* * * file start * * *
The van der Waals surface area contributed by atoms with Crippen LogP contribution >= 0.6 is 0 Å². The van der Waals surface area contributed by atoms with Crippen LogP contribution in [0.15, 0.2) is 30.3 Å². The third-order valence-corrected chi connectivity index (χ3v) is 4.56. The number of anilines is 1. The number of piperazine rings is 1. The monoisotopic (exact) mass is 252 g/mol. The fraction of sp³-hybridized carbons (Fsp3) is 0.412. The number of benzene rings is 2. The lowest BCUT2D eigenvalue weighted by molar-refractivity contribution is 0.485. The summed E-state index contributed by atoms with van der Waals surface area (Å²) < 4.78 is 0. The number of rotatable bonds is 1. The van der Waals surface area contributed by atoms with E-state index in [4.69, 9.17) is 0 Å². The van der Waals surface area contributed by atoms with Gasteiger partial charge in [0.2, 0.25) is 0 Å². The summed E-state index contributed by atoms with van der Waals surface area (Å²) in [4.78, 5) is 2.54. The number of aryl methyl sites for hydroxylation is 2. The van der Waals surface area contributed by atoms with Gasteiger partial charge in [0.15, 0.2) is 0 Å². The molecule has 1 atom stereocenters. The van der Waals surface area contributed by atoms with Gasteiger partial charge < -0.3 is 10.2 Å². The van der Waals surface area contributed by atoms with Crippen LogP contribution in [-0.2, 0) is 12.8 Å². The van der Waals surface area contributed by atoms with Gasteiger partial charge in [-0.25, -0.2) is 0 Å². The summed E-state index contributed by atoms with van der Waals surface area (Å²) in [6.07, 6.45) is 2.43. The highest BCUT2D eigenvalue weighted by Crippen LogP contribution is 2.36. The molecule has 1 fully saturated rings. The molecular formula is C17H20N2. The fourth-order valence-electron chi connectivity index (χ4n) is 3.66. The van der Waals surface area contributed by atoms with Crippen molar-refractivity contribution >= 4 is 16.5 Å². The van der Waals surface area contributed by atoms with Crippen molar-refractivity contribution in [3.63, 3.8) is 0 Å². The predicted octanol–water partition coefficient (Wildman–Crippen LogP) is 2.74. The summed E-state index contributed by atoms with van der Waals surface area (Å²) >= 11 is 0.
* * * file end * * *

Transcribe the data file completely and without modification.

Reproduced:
The van der Waals surface area contributed by atoms with Crippen LogP contribution >= 0.6 is 0 Å². The van der Waals surface area contributed by atoms with Crippen LogP contribution in [0.15, 0.2) is 30.3 Å². The third-order valence-corrected chi connectivity index (χ3v) is 4.56. The number of anilines is 1. The number of piperazine rings is 1. The monoisotopic (exact) mass is 252 g/mol. The fraction of sp³-hybridized carbons (Fsp3) is 0.412. The number of benzene rings is 2. The lowest BCUT2D eigenvalue weighted by molar-refractivity contribution is 0.485. The summed E-state index contributed by atoms with van der Waals surface area (Å²) < 4.78 is 0. The number of rotatable bonds is 1. The van der Waals surface area contributed by atoms with E-state index in [4.69, 9.17) is 0 Å². The van der Waals surface area contributed by atoms with Gasteiger partial charge in [0.2, 0.25) is 0 Å². The summed E-state index contributed by atoms with van der Waals surface area (Å²) in [4.78, 5) is 2.54. The number of aryl methyl sites for hydroxylation is 2. The van der Waals surface area contributed by atoms with Gasteiger partial charge in [0.15, 0.2) is 0 Å². The molecule has 1 atom stereocenters. The van der Waals surface area contributed by atoms with Gasteiger partial charge < -0.3 is 10.2 Å². The van der Waals surface area contributed by atoms with Crippen LogP contribution in [-0.2, 0) is 12.8 Å². The van der Waals surface area contributed by atoms with Gasteiger partial charge in [-0.25, -0.2) is 0 Å². The summed E-state index contributed by atoms with van der Waals surface area (Å²) in [6.07, 6.45) is 2.43. The highest BCUT2D eigenvalue weighted by Crippen LogP contribution is 2.36. The molecule has 1 fully saturated rings. The molecular formula is C17H20N2. The fourth-order valence-electron chi connectivity index (χ4n) is 3.66. The van der Waals surface area contributed by atoms with Crippen molar-refractivity contribution >= 4 is 16.5 Å². The van der Waals surface area contributed by atoms with Crippen molar-refractivity contribution in [3.63, 3.8) is 0 Å². The predicted octanol–water partition coefficient (Wildman–Crippen LogP) is 2.74. The summed E-state index contributed by atoms with van der Waals surface area (Å²) >= 11 is 0.